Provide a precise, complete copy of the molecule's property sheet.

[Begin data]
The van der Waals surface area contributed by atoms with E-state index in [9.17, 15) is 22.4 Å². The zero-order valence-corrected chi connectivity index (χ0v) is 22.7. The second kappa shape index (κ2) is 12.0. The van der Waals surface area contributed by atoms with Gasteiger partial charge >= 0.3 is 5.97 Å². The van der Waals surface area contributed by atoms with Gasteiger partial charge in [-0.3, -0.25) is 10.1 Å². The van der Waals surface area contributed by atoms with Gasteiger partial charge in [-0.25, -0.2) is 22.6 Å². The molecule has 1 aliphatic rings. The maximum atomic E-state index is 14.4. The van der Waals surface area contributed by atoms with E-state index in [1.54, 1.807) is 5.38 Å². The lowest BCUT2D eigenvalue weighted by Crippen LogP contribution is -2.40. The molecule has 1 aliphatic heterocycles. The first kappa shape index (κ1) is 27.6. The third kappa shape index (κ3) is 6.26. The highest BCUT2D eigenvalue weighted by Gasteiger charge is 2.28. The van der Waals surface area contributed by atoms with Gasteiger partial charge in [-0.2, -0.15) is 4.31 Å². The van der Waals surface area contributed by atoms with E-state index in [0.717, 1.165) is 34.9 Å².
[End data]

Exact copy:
The van der Waals surface area contributed by atoms with E-state index in [9.17, 15) is 22.4 Å². The zero-order valence-corrected chi connectivity index (χ0v) is 22.7. The second kappa shape index (κ2) is 12.0. The van der Waals surface area contributed by atoms with Gasteiger partial charge >= 0.3 is 5.97 Å². The van der Waals surface area contributed by atoms with Gasteiger partial charge in [-0.3, -0.25) is 10.1 Å². The van der Waals surface area contributed by atoms with Gasteiger partial charge in [-0.25, -0.2) is 22.6 Å². The molecule has 1 aliphatic rings. The maximum atomic E-state index is 14.4. The van der Waals surface area contributed by atoms with E-state index in [1.54, 1.807) is 5.38 Å². The lowest BCUT2D eigenvalue weighted by Crippen LogP contribution is -2.40. The molecule has 1 aliphatic heterocycles. The first kappa shape index (κ1) is 27.6. The third kappa shape index (κ3) is 6.26. The highest BCUT2D eigenvalue weighted by Gasteiger charge is 2.28. The van der Waals surface area contributed by atoms with Gasteiger partial charge in [-0.2, -0.15) is 4.31 Å². The van der Waals surface area contributed by atoms with E-state index in [0.717, 1.165) is 34.9 Å².